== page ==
Patients with depression appear to have an impaired ability to recover their heart rate variability following acute coronary syndromes such as heart attack, a factor that could increase their risk of coronary death, according to a report in the September issue of Archives of General Psychiatry, one of the JAMA/Archives journals. However, patients who are treated with antidepressants or whose mood lifts may experience more of an improvement in heart rate variability than those who are untreated or remain depressed.
Heart rate variability refers to the degree to which the heart rate changes from beat to beat in response to normal impulses. Low heart rate variability predicts death after myocardial infarction [heart attack], the authors write as background information in the article. It is reduced in depressed compared with non-depressed patients after myocardial infarction and has been proposed to be a mediator of the increased mortality associated with depression. In non-depressed patients who have an acute coronary episode, heart rate variability drops and then recovers substantially but not completely during the next few months.
Alexander H. Glassman, M.D., of the Columbia University College of Physicians and Surgeons and the New York State Psychiatric Institute, New York, and colleagues measured heart rate variability in 290 depressed patients an average of three weeks after they were hospitalized for acute coronary syndrome, a term encompassing heart events such as heart attack. The patients were then randomly assigned to take either the antidepressant sertraline or placebo for 24 weeks. After 16 weeks, 258 patients returned for a second heart rate variability reading. The severity of each participants depression and their clinical response to depression treatment also were measured on previously established scales.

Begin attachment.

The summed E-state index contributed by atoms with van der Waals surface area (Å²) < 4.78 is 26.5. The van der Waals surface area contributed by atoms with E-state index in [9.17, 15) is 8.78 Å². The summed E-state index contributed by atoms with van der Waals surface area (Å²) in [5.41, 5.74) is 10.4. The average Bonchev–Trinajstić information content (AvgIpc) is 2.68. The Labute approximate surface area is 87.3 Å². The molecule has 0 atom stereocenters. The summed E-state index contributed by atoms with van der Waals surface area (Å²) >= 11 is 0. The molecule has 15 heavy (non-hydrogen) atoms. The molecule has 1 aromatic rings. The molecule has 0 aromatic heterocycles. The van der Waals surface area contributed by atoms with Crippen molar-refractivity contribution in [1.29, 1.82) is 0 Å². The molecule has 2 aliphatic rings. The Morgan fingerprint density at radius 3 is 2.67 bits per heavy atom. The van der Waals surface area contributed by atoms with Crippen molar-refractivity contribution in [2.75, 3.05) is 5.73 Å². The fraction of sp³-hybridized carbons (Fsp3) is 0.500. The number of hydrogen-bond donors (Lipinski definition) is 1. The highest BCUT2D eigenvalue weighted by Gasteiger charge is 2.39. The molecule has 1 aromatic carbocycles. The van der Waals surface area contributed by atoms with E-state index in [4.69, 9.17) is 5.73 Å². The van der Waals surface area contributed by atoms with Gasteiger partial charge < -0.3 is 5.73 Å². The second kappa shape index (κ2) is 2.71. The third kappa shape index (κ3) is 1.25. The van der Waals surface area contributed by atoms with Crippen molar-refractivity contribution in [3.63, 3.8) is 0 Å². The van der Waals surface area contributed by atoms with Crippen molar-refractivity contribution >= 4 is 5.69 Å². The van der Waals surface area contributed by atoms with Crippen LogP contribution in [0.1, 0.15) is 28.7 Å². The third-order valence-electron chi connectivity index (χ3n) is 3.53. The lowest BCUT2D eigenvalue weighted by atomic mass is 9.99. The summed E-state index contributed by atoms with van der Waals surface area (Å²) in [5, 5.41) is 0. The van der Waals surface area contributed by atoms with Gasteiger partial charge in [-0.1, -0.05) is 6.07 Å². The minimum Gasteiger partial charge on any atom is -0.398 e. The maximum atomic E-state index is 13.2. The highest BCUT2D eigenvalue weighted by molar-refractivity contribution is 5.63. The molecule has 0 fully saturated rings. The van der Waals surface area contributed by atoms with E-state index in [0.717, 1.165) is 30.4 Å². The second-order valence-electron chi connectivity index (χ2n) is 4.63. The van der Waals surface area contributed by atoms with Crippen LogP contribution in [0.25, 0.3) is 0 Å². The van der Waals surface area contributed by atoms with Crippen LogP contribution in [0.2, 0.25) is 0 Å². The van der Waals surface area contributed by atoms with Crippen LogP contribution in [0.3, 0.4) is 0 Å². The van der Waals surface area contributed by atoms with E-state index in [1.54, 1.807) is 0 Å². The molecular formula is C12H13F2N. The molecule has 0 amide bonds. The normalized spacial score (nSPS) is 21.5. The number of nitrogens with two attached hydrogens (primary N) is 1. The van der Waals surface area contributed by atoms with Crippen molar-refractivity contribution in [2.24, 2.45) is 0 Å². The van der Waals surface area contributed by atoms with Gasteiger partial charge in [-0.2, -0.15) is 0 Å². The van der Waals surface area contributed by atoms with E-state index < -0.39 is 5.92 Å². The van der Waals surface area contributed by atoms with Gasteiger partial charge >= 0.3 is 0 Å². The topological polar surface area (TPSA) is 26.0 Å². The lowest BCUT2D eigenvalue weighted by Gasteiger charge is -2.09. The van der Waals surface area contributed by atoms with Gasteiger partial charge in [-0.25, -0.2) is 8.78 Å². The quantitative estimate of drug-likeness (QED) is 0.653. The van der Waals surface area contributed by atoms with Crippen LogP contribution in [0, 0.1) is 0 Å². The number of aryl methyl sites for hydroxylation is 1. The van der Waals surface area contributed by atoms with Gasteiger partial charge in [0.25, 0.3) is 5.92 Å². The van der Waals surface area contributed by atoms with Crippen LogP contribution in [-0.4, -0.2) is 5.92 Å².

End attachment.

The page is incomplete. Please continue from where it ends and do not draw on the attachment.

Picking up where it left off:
At the beginning of the study, previous episodes of depression were associated with lower heart rate variability. At the 16-week follow-up visit, the depressed patients had recovered their heart rate variability more slowly than expected and some even experienced a decrease. Patients who took sertraline had a 9 percent increase in heart rate variability and patients who took placebo had a 10 percent decrease, compared with the 28 to 33 percent increase in recovery of heart rate variability observed in previous studies of non-depressed patients.
Both sertraline treatment and symptomatic recovery from depression were associated with increased heart rate variability compared with placebo-treated and non-recovered postacute coronary syndrome control groups, respectively, but this results primarily from decreased heart rate variability in the comparison groups, the authors write.
The mechanisms behind the relationship between heart rate variability, depression and cardiac death remain unclear, the authors note. What is clear is that depression is associated with biological changes involving increased heart rate, inflammatory response, plasma norepinephrine, platelet reactivity, decreased heart rate variability and now absent postacute coronary syndrome heart rate variability recovery, all of which is associated with life-threatening consequences. Understanding why these characteristics so strongly associate with depression is crucial to understanding the nature of depression itself, they conclude.
From a clinicians point of view, patients with depression after myocardial infarction, especially those with prior episodes, should be both carefully watched and aggressively treated, because they are at an elevated cardiac risk and less likely to get better spontaneously.
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